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RE: Hiring inspector to inspect new install

I have seen folks call out another HVAC company to 'look over' a new install.

Guess what?

They ALWAYS find problems.

I have enough licenses and knowledge to inspect work (and often sign off on commercial work).

While no place needs a real reason to change an appraisal, many use the opportunity to a permit for just that purpose outside of their usual re-appraisal process.

It is doubtful that replacing an old system actually addsa any value.
If a house has central air the buyers expect it to work.
Plumbing is expected to work.

A new electrical service panel is unlikely to recover its cost.


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RE: Hiring inspector to inspect new install

Brickeye, a simple example-

Two 40 year old tract houses side by side, identical in all respects. HVAC in both houses was replaced 20 years ago and both function fine. This year, the house on the right has the following work done:

Galvanized water pipes (nearing end of life) replaced by copper (or Pex)

20 year old Furnace replaced by a 90% efficient one, also an efficiency upgrade to AC

New roof.

You get the picture. Both houses have exactly the same functions, nothing's changed. But the house on the right will be worth considerably more because of the work that was done. Dollar for dollar, probably not exactly. But the nature of this work, I'd guess probably close to that. And maybe more, it'll give the house on the right the aura of being in better condition and better maintained, not a fixer upper. And because value increased, the assessed value for prop tax should be increased.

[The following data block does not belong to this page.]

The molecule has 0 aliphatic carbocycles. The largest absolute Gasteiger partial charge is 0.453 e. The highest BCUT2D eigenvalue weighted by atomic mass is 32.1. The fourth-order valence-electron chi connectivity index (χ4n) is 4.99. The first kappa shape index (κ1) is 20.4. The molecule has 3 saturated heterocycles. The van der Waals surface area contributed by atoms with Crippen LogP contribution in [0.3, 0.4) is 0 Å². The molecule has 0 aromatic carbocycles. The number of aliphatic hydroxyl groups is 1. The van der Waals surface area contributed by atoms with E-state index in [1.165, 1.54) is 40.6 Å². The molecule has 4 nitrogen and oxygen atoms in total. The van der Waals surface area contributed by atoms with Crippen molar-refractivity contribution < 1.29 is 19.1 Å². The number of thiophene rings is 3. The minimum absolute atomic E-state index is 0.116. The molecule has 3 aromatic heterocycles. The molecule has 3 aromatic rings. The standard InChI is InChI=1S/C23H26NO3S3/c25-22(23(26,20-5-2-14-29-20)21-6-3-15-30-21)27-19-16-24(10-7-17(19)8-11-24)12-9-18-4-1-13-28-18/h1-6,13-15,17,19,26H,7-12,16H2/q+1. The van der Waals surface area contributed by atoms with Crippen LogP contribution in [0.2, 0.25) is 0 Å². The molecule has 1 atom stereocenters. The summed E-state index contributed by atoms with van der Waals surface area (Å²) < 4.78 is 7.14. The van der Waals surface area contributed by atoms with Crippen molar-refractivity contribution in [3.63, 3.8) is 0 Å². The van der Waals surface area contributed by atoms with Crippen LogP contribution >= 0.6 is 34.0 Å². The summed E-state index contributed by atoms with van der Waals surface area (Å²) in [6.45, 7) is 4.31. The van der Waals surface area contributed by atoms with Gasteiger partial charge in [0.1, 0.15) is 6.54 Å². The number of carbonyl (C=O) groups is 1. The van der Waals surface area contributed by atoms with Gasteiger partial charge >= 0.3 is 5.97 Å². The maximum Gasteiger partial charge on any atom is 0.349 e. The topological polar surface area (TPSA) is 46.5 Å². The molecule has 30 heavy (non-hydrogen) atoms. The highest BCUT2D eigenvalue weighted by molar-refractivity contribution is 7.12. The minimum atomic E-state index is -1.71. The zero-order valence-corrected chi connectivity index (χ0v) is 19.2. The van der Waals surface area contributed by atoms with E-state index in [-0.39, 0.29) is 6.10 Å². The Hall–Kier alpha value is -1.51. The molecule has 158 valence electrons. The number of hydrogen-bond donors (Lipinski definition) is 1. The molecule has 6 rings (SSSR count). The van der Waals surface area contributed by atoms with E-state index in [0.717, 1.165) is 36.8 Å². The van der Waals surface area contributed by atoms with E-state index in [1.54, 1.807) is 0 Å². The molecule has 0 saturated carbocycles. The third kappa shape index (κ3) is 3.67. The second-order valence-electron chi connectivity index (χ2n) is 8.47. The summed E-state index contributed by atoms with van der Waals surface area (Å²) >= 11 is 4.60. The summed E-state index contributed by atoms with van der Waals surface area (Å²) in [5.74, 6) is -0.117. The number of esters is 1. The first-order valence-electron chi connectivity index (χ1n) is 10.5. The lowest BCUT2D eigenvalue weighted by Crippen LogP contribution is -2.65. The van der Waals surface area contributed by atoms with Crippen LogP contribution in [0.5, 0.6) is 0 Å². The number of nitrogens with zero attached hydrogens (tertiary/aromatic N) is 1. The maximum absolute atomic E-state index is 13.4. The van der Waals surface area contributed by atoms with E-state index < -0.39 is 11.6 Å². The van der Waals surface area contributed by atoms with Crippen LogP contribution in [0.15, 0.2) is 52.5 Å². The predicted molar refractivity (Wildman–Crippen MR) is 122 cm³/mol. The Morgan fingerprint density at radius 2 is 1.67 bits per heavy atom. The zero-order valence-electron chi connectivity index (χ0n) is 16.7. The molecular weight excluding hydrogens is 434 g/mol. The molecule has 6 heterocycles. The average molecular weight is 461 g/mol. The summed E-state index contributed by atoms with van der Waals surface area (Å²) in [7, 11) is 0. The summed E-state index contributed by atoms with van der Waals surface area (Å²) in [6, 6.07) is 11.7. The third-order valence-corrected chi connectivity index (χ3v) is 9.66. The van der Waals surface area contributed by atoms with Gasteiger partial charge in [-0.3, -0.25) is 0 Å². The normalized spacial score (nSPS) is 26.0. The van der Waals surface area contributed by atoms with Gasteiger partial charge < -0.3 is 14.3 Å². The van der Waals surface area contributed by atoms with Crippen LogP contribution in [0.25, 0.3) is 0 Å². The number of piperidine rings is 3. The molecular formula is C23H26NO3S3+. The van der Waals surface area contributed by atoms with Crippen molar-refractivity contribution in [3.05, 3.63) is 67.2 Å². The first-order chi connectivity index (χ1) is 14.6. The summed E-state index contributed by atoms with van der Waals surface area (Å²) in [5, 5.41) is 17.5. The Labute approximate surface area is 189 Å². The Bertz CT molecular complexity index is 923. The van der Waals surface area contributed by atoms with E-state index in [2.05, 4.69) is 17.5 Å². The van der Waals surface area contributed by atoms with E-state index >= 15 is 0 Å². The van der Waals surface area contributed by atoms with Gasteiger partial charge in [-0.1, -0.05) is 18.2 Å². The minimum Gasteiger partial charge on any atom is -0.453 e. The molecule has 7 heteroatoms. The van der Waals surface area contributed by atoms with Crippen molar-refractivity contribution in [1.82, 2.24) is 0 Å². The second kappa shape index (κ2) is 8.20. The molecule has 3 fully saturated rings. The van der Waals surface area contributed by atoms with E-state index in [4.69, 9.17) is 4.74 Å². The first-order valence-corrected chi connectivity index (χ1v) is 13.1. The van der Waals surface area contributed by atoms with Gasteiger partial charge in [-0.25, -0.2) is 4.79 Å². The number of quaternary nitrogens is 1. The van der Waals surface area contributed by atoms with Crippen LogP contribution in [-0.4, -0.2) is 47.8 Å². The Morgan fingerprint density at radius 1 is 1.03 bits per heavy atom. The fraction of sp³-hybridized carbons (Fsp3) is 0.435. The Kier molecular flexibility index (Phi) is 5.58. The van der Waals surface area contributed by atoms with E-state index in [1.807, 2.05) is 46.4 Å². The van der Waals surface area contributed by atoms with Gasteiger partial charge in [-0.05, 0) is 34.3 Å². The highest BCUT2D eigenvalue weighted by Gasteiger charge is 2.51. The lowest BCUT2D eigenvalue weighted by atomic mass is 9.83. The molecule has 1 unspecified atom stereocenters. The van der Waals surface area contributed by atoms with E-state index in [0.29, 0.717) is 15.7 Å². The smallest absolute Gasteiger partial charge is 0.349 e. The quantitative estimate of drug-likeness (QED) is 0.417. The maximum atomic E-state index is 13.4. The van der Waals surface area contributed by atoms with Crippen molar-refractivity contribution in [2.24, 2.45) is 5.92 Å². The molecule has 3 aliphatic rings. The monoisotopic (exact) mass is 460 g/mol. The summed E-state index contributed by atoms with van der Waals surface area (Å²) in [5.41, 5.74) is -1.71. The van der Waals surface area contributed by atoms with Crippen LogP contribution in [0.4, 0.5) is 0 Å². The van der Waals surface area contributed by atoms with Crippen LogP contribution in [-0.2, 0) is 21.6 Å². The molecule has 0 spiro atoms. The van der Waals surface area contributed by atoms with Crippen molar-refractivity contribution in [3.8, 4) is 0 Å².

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RE: Hiring inspector to inspect new install

interesting the replies this question
has gotten isn't it?

I see units with disconnect directly
behind the unit (condensing units).
code says disconnect has to be to the side.
when I asked why..its because if unit
catches on fire..you don't want to reach
over the unit to turn off power.
who knew? (well you know what I mean!)


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RE: Hiring inspector to inspect new install

My new hvac install doesn't include a 5" media air filter nor fixing the hole to the crawl space inside my return vent. This is the hole that I patched with duct tape and plywood.

My plan is to look for another installer (not any of the ones that previously bid on my system) and get a quote to do this:
1. Add a 5" media air filter
2. Correctly fix the inside of the return vent
3. Inspect the areas listed in the common mistakes document:
(a) check the lineset for size, pressure, refrigerant -- I posted earlier that my installer says to use 3/4 suction line which is consistent with my condenser's manual.